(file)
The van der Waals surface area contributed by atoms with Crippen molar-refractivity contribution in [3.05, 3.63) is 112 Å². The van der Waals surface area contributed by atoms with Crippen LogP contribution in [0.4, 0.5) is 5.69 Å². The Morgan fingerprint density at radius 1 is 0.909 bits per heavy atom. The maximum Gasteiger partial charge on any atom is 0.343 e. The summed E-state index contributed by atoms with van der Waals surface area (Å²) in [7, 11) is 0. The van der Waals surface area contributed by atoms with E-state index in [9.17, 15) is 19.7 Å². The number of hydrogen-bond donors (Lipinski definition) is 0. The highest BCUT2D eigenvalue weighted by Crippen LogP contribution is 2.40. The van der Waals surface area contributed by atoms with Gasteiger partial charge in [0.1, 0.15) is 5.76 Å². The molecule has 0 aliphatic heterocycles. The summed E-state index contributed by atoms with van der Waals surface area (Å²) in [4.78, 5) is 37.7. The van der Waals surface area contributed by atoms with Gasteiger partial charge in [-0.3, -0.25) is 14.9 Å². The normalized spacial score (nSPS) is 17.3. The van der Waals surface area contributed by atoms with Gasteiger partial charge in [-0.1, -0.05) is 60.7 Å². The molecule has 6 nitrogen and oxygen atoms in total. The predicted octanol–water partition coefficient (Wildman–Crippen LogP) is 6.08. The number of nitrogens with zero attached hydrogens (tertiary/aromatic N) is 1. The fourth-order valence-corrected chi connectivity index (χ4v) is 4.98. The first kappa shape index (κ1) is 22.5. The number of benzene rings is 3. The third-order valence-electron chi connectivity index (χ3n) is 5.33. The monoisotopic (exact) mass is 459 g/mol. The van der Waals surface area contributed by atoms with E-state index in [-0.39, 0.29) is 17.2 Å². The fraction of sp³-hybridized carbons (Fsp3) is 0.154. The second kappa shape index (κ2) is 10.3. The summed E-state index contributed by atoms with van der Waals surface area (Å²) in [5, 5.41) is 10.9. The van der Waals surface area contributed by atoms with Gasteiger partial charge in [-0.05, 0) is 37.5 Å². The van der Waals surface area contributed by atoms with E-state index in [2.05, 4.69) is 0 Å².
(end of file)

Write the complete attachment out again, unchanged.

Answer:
The van der Waals surface area contributed by atoms with Crippen molar-refractivity contribution in [3.05, 3.63) is 112 Å². The van der Waals surface area contributed by atoms with Crippen LogP contribution in [0.4, 0.5) is 5.69 Å². The Morgan fingerprint density at radius 1 is 0.909 bits per heavy atom. The maximum Gasteiger partial charge on any atom is 0.343 e. The summed E-state index contributed by atoms with van der Waals surface area (Å²) in [7, 11) is 0. The van der Waals surface area contributed by atoms with E-state index in [9.17, 15) is 19.7 Å². The number of hydrogen-bond donors (Lipinski definition) is 0. The highest BCUT2D eigenvalue weighted by Crippen LogP contribution is 2.40. The van der Waals surface area contributed by atoms with Gasteiger partial charge in [0.1, 0.15) is 5.76 Å². The molecule has 0 aliphatic heterocycles. The summed E-state index contributed by atoms with van der Waals surface area (Å²) in [4.78, 5) is 37.7. The van der Waals surface area contributed by atoms with Gasteiger partial charge in [-0.3, -0.25) is 14.9 Å². The normalized spacial score (nSPS) is 17.3. The van der Waals surface area contributed by atoms with Gasteiger partial charge in [-0.1, -0.05) is 60.7 Å². The molecule has 6 nitrogen and oxygen atoms in total. The predicted octanol–water partition coefficient (Wildman–Crippen LogP) is 6.08. The number of nitrogens with zero attached hydrogens (tertiary/aromatic N) is 1. The fourth-order valence-corrected chi connectivity index (χ4v) is 4.98. The first kappa shape index (κ1) is 22.5. The number of benzene rings is 3. The third-order valence-electron chi connectivity index (χ3n) is 5.33. The monoisotopic (exact) mass is 459 g/mol. The van der Waals surface area contributed by atoms with E-state index in [-0.39, 0.29) is 17.2 Å². The fraction of sp³-hybridized carbons (Fsp3) is 0.154. The second kappa shape index (κ2) is 10.3. The summed E-state index contributed by atoms with van der Waals surface area (Å²) in [5, 5.41) is 10.9. The van der Waals surface area contributed by atoms with Gasteiger partial charge in [-0.05, 0) is 37.5 Å². The van der Waals surface area contributed by atoms with E-state index in [2.05, 4.69) is 0 Å².